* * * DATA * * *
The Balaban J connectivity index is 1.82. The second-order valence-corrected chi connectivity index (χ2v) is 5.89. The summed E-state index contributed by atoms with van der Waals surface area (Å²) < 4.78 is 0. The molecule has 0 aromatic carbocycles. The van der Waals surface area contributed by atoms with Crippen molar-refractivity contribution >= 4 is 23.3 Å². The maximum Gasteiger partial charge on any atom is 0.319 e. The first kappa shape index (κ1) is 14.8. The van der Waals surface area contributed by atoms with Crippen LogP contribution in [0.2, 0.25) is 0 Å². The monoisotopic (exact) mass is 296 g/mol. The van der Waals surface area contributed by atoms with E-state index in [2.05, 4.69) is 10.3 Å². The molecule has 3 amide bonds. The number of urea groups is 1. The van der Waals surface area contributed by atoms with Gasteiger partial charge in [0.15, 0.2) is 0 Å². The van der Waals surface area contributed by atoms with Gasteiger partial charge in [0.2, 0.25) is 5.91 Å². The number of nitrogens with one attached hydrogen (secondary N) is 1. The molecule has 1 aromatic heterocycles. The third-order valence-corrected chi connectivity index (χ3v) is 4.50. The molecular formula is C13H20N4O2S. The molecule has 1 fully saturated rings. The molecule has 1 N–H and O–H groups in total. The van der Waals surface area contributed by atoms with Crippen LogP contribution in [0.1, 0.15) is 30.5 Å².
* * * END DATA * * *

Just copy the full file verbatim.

The Balaban J connectivity index is 1.82. The second-order valence-corrected chi connectivity index (χ2v) is 5.89. The summed E-state index contributed by atoms with van der Waals surface area (Å²) < 4.78 is 0. The molecule has 0 aromatic carbocycles. The van der Waals surface area contributed by atoms with Crippen molar-refractivity contribution >= 4 is 23.3 Å². The maximum Gasteiger partial charge on any atom is 0.319 e. The first kappa shape index (κ1) is 14.8. The van der Waals surface area contributed by atoms with Crippen LogP contribution in [0.2, 0.25) is 0 Å². The monoisotopic (exact) mass is 296 g/mol. The van der Waals surface area contributed by atoms with E-state index in [2.05, 4.69) is 10.3 Å². The molecule has 3 amide bonds. The number of urea groups is 1. The van der Waals surface area contributed by atoms with Gasteiger partial charge in [0.15, 0.2) is 0 Å². The van der Waals surface area contributed by atoms with Gasteiger partial charge in [0.2, 0.25) is 5.91 Å². The number of nitrogens with one attached hydrogen (secondary N) is 1. The molecule has 1 aromatic heterocycles. The third-order valence-corrected chi connectivity index (χ3v) is 4.50. The molecular formula is C13H20N4O2S. The molecule has 1 fully saturated rings. The molecule has 1 N–H and O–H groups in total. The van der Waals surface area contributed by atoms with Crippen LogP contribution in [0.1, 0.15) is 30.5 Å².